Tim Cook Invested in Nebia Shower Head After Stepping Under a Prototype in His Local Gym

Back in 2015, Tim Cook threw his weight behind a water-efficient shower head called Nebia, which sprays in a way that uses less water, but still keeps people warm. It doesn't have an Apple logo on it, but looks like something the company would design – if it made bathroom hardware. Today, Nebia unveiled a new version of its shower system, and some of the interesting backstory behind Cook's arguably left-field investment choice has also come to light. According to Bloomberg's Mark Gurman, the Apple chief reportedly made his decision off the back of first-hand experience with the product, after he serendipitously stepped under a prototype at his local gym in Palo Alto, California. Philip Winter, who helped create the Nebia, told Gurman he managed to persuade fitness centers in Silicon Valley to run pilot tests of the eco-shower, and after installing the prototypes he would wait outside locker rooms to get feedback. That's when he met Cook. Cook was drawn to the environmental aspect, according to Winter, who asked the Apple boss if he'd be willing to make an investment. Despite the first prototype being "crude," the Apple CEO was excited about the product because there hadn’t been much recent innovation in the shower market. He also appreciated the design, Winter said. Cook subsequently backed Nebia and also went on to contribute in later financing rounds. The startup has raised almost $8 million in total, according to Crunchbase. Winter said Cook had invested a "significant" amount of his own money in the eco-shower head and advised Nebia on suppliers. He also pushed the startup to prioritize user experience, design and sustainability. According to Winter, Cook's input came in a series of emails that were "very long, well crafted and detailed." The new Nebia, launching today on Kickstarter, is a smaller and less expensive version of the one Cook originally tested first-hand, but it's the result of a two-year partnership with faucet maker Moen that the Apple boss supported. The Nebia by Moen starts at $160 on Kickstarter, and will eventually be available for $199, down from $499.Tags: Tim Cook, Kickstarter, Nebia This article, "Tim Cook Invested in Nebia Shower Head After Stepping Under a Prototype in His Local Gym" first appeared on MacRumors.comDiscuss this article in our forums

Tim Cook Invested in Nebia Shower Head After Stepping Under a Prototype in His Local Gym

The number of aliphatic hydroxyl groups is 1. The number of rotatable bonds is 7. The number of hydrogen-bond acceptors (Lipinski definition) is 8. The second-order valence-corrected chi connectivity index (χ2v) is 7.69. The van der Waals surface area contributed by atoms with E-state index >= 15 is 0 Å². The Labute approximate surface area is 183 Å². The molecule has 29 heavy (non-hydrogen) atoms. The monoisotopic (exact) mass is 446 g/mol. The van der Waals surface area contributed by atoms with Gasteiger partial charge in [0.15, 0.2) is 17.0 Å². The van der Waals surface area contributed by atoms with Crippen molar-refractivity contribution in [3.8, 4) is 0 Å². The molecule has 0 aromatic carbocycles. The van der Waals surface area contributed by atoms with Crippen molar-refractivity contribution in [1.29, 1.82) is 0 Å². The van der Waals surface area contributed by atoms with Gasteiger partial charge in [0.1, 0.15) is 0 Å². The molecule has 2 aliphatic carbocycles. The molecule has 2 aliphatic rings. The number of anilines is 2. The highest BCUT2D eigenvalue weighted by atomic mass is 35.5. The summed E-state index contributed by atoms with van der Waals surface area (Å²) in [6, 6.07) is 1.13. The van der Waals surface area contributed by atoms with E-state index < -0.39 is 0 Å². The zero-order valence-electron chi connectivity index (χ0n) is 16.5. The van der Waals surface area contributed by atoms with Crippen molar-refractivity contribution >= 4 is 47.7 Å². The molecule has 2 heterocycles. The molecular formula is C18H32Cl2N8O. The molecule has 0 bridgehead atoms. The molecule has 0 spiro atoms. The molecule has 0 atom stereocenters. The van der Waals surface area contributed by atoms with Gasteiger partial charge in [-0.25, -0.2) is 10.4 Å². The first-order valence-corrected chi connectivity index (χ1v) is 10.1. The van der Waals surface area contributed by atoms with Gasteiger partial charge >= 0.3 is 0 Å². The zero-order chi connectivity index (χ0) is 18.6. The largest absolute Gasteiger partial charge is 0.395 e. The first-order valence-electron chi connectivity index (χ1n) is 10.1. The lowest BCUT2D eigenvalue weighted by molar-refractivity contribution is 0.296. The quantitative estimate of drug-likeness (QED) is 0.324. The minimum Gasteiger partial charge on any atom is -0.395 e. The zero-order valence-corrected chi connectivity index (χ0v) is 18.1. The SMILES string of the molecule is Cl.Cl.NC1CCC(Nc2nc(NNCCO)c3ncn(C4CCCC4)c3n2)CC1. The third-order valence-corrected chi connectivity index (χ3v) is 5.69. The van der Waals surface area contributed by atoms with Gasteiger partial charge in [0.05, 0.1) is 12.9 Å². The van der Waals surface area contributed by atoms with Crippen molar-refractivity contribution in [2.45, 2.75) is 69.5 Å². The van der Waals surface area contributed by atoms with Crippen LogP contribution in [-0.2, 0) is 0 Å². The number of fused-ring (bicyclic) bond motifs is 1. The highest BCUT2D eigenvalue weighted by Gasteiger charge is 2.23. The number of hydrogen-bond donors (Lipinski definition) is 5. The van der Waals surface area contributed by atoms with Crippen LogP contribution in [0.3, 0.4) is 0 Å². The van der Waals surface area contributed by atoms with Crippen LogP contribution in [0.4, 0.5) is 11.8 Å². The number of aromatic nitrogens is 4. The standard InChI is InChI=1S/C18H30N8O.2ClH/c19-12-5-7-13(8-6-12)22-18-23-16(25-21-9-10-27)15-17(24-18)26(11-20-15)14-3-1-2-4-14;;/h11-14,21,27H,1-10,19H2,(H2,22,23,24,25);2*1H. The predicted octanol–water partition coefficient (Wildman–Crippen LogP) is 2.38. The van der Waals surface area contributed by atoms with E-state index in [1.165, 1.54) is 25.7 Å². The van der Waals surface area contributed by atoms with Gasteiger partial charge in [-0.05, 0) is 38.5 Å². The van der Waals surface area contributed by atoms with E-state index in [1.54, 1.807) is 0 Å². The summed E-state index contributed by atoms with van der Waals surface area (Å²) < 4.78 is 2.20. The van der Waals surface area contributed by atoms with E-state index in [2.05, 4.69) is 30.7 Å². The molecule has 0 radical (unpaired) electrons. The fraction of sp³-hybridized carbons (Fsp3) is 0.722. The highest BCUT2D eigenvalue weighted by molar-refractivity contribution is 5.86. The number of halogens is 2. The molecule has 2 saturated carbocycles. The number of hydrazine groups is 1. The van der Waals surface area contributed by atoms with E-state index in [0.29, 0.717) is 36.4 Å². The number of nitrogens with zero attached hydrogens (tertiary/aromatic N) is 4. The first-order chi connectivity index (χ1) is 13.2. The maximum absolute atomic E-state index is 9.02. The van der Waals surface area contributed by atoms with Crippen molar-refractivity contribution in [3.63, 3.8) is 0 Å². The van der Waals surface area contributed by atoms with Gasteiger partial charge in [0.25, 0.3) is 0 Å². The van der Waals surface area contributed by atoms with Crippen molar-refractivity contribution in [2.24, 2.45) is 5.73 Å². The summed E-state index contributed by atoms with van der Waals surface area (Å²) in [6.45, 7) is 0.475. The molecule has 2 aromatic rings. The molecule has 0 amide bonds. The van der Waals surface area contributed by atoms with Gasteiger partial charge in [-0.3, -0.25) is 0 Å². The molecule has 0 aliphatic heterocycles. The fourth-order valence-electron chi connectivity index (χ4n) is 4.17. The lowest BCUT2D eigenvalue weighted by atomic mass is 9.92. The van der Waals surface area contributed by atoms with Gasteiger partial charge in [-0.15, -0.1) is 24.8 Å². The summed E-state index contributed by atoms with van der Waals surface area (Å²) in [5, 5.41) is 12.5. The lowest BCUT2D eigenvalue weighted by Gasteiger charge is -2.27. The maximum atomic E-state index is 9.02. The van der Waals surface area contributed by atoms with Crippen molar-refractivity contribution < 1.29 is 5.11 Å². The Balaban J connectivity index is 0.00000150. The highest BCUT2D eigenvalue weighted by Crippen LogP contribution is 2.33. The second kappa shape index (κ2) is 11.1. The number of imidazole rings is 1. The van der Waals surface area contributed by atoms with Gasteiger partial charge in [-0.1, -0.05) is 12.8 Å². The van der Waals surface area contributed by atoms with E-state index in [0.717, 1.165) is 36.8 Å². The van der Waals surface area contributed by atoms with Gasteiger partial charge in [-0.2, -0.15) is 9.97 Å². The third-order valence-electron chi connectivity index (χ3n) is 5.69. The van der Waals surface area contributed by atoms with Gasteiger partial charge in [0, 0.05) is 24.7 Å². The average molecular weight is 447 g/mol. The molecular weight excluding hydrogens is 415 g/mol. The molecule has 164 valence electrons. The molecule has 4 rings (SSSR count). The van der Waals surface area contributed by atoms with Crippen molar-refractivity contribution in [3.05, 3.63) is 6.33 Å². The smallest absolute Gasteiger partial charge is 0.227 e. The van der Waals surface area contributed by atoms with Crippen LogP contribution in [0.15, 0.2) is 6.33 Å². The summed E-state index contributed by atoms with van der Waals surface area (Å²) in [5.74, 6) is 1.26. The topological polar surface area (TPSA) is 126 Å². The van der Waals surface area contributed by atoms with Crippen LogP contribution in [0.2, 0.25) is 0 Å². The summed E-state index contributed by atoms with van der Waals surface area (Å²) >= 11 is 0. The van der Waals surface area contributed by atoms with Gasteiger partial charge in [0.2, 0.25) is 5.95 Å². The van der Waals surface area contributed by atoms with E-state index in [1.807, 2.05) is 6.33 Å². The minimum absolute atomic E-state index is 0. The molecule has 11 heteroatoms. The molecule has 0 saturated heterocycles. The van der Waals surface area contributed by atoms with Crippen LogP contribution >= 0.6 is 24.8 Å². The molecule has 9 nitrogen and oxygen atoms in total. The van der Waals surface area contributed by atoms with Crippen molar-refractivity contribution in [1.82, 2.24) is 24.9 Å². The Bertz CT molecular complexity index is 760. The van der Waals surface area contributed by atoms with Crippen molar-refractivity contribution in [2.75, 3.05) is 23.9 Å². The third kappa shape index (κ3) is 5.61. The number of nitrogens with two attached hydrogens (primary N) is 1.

Back in 2015, Tim Cook threw his weight behind a water-efficient shower head called Nebia, which sprays in a way that uses less water, but still keeps people warm. It doesn't have an Apple logo on it, but looks like something the company would design – if it made bathroom hardware. Today, Nebia unveiled a new version of its shower system, and some of the interesting backstory behind Cook's arguably left-field investment choice has also come to light. According to Bloomberg's Mark Gurman, the Apple chief reportedly made his decision off the back of first-hand experience with the product, after he serendipitously stepped under a prototype at his local gym in Palo Alto, California. Philip Winter, who helped create the Nebia, told Gurman he managed to persuade fitness centers in Silicon Valley to run pilot tests of the eco-shower, and after installing the prototypes he would wait outside locker rooms to get feedback. That's when he met Cook. Cook was drawn to the environmental aspect, according to Winter, who asked the Apple boss if he'd be willing to make an investment. Despite the first prototype being "crude," the Apple CEO was excited about the product because there hadn’t been much recent innovation in the shower market. He also appreciated the design, Winter said. Cook subsequently backed Nebia and also went on to contribute in later financing rounds. The startup has raised almost $8 million in total, according to Crunchbase. Winter said Cook had invested a "significant" amount of his own money in the eco-shower head and advised Nebia on suppliers. He also pushed the startup to prioritize user experience, design and sustainability. According to Winter, Cook's input came in a series of emails that were "very long, well crafted and detailed." The new Nebia, launching today on Kickstarter, is a smaller and less expensive version of the one Cook originally tested first-hand, but it's the result of a two-year partnership with faucet maker Moen that the Apple boss supported. The Nebia by Moen starts at $160 on Kickstarter, and will eventually be available for $199, down from $499.Tags: Tim Cook, Kickstarter, Nebia This article, "Tim Cook Invested in Nebia Shower Head After Stepping Under a Prototype in His Local Gym" first appeared on MacRumors.comDiscuss this article in our forums